“Those taxpayers making ‘quiet’ disclosures should be aware of the risk of being examined and potentially criminally prosecuted for all applicable years.”

The Fact Sheet makes clear that unfiled returns must be brought current and the IRS must be informed of the taxpayer’s actions, including his reasonable cause argument. By following these rules, the taxpayer will maximize the possibility of proving reasonable cause and thereby reducing his penalties to zero.

Other penalties may apply
The Fact Sheet addresses only the penalties that apply for failure to file FBARs and U.S. income tax returns. However, section 3 makes clear that other failure-to-file penalties may apply for other forms that have not been filed. These other forms include:

  • Forms 3520 and 3520A, which are required for certain interests in non-U.S. trusts or estates and gifts or inheritances from non-U.S. persons;
  • Forms 5471 and 8865, which are required for certain interests in non-U.S. corporations and partnerships;
  • Forms 926 and 8865, which are required for certain transfers to non-U.S. corporations and partnerships; and
  • Form 8938, which is a new form that is required to be filed beginning in 2012.  The form must be filed by certain individuals who own non-U.S. accounts (much like the FBAR).  There is a $10,000 penalty for failure to file this form.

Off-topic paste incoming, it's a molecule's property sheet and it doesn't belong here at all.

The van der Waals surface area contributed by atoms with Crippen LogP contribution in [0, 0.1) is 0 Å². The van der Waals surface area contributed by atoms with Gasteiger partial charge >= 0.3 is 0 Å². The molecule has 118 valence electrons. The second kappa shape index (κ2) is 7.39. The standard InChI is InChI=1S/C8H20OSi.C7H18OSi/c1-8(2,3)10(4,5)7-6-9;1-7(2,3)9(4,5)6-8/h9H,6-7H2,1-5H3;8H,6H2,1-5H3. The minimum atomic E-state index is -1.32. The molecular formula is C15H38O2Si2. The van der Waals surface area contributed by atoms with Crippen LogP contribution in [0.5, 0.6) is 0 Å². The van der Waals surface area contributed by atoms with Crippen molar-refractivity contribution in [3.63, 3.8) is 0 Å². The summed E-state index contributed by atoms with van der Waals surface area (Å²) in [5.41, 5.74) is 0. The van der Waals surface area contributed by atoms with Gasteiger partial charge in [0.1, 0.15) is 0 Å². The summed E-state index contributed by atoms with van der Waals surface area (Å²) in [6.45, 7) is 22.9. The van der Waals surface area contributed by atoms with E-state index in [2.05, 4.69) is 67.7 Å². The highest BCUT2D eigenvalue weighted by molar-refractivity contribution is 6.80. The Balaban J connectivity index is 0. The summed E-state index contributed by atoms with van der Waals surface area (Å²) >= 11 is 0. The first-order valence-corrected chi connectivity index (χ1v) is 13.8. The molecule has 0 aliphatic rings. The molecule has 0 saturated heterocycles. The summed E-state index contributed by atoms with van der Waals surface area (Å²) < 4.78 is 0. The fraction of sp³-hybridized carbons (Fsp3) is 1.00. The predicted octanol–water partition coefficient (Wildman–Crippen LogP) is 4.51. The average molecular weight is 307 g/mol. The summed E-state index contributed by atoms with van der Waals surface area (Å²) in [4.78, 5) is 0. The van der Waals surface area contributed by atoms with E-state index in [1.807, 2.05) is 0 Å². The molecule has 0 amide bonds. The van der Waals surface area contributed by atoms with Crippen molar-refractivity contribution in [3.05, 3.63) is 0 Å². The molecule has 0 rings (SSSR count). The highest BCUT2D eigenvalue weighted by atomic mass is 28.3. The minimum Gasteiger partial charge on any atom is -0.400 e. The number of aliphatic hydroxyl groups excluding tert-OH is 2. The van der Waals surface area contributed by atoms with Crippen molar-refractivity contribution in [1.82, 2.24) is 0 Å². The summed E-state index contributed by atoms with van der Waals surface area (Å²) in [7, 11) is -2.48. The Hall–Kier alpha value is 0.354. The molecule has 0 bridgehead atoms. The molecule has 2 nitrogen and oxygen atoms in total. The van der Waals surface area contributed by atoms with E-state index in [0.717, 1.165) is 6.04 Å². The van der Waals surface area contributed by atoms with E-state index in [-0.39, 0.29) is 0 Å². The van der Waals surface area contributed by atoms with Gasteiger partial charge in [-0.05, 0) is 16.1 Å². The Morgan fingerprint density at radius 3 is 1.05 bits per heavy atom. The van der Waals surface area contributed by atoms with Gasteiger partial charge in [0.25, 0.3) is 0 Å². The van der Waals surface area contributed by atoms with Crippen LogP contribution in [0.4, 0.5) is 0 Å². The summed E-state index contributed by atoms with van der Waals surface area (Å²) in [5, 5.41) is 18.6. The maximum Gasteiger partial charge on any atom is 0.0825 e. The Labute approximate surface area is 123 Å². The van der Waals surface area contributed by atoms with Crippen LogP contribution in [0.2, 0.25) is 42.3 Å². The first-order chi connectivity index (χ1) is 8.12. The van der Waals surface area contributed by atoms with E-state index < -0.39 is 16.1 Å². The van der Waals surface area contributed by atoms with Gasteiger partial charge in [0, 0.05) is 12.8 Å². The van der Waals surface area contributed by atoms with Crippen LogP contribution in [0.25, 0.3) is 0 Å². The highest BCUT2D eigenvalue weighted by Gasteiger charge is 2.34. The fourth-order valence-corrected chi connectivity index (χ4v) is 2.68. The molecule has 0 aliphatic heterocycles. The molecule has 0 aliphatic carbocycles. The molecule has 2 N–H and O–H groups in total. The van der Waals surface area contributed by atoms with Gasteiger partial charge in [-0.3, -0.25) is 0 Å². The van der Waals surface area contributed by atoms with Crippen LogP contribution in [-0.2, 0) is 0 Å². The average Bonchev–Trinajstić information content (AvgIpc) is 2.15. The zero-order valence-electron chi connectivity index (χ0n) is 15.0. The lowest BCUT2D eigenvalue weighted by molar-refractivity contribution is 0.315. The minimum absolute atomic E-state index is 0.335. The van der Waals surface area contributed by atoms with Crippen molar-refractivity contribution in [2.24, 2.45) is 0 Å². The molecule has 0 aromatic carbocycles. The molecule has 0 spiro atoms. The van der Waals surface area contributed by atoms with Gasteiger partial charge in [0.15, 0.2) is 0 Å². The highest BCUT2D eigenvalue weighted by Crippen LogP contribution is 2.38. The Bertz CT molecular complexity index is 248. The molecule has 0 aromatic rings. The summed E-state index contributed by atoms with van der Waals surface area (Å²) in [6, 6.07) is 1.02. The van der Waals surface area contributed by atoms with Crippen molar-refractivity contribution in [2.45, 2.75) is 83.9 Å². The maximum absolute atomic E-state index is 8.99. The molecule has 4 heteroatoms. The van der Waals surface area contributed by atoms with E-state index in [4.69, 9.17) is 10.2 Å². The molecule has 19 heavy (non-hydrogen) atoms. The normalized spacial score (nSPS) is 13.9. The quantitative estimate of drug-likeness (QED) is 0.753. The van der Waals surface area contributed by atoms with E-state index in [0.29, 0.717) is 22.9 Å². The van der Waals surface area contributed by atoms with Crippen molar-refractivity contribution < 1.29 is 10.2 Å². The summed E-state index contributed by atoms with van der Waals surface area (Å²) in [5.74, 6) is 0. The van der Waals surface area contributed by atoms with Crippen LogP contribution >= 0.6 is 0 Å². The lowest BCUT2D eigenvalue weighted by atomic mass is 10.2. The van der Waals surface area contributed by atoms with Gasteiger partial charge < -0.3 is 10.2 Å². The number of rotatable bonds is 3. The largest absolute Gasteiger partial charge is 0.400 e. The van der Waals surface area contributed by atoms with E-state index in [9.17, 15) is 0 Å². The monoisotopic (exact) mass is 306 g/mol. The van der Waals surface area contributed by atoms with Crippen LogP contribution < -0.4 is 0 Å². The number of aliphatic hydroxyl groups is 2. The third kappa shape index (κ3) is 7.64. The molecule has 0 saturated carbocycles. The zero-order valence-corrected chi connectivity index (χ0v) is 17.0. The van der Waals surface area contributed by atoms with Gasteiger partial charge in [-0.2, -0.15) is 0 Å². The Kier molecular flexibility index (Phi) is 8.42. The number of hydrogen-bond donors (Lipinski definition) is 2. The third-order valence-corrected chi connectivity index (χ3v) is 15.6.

The publication of the Fact Sheet is great news for individuals living outside the U.S. who are not current on their U.S. tax filing obligations because it gives some degree of certainty as to the facts that will support a reasonable cause argument for the abatement of penalties, and it also gives guidance as to the procedure to bring delinquent filings current.

1. e.g., United States v. Boyle, 469 U.S. 241, 250-251 (1985); Internal Revenue Code Section 6664(c); IRM 20.1.1; IRM 4.26.16; Treasury Regulation 1.6664-4.

2. See also, 2009 Offshore Voluntary Disclosure Program FAQ 10.